Privatizing Highways--Posner's Response to Comments
There were a number of interesting comments; I limit myself to respomding to three. One is that the lessee overpaid; this is possible if the lessee is ambitious to acquire other U.S. highway systems and wants, and is willing to pay for, "first mover" advantages; other states will be more inclined to deal with a pivate highway operator who has a track record.
The second comment is that the private lessee of the Indiana Toll Road will have an incentive to skimp on maintenance in order to reduce costs and thus maximize profits. Notice the tension with the first point: if the lessee is ambitious to acquire additional highway systems, it will want to create a good reputation for honoring its maintenance obligations under the lease of the Indiana Toll Road. In Europe, which has a number of private operators of highway systems, maintenance has not been a problem, maybe because poor maintenance is quickly detected.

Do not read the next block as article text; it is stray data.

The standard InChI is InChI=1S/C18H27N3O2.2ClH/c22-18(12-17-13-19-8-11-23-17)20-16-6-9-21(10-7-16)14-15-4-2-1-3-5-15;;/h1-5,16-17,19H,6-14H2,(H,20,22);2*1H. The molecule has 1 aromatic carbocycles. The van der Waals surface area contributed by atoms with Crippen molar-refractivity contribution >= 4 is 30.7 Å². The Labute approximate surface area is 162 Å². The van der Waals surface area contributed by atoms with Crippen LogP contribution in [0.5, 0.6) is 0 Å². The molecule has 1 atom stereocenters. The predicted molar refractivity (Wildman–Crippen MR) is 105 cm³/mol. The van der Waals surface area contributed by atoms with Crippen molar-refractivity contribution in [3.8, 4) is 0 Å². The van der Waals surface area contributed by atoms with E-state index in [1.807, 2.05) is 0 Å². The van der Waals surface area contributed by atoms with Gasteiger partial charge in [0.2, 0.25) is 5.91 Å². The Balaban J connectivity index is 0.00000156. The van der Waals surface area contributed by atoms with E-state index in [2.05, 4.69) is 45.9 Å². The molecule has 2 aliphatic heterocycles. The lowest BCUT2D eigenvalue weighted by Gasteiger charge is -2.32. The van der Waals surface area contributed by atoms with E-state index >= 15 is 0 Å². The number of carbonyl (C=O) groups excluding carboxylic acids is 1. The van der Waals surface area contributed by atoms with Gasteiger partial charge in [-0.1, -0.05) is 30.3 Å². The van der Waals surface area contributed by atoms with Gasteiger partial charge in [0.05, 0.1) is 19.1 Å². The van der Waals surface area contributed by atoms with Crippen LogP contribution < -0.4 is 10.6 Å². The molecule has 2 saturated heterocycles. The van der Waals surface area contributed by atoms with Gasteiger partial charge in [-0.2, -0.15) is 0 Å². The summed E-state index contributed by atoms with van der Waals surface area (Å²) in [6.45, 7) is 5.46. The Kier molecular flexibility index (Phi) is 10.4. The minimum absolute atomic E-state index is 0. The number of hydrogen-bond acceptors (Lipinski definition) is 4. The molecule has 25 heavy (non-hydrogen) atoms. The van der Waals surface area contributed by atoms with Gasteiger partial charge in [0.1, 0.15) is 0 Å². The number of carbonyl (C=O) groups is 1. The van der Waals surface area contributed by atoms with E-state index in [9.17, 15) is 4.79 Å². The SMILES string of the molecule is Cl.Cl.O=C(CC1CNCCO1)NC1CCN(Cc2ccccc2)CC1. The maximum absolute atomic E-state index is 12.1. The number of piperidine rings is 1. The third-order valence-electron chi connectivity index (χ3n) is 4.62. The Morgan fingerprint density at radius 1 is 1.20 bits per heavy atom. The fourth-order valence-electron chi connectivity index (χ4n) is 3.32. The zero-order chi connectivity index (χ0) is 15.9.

Third is the question of checks on abuses of monopoly power. Some commenters fear the monopoly power of the lessee of the Indiana Toll Road, others argue that the state could offset it by building a parallel road. Speaking from personal experience as a frequent user of the Indiana Toll Road, it has ample capacity even at existing toll rates, which means that the construction of a competing toll road is unlikely, since it would create excess capacity, and competition under conditions of excess capacity is likely to result in prices that do not cover total costs. One comment indicates that one term of the lease is a promise by the State of Indiana not to improve certain roads that run parallel to the Indiana Toll Road, and that promise would tend to secure the lesee's monopoly and thus increase the price of the lease. As I said in my post, while monopoly pricing has misallocative effects, so do taxes, for which the revenue from the lease may be a substitute.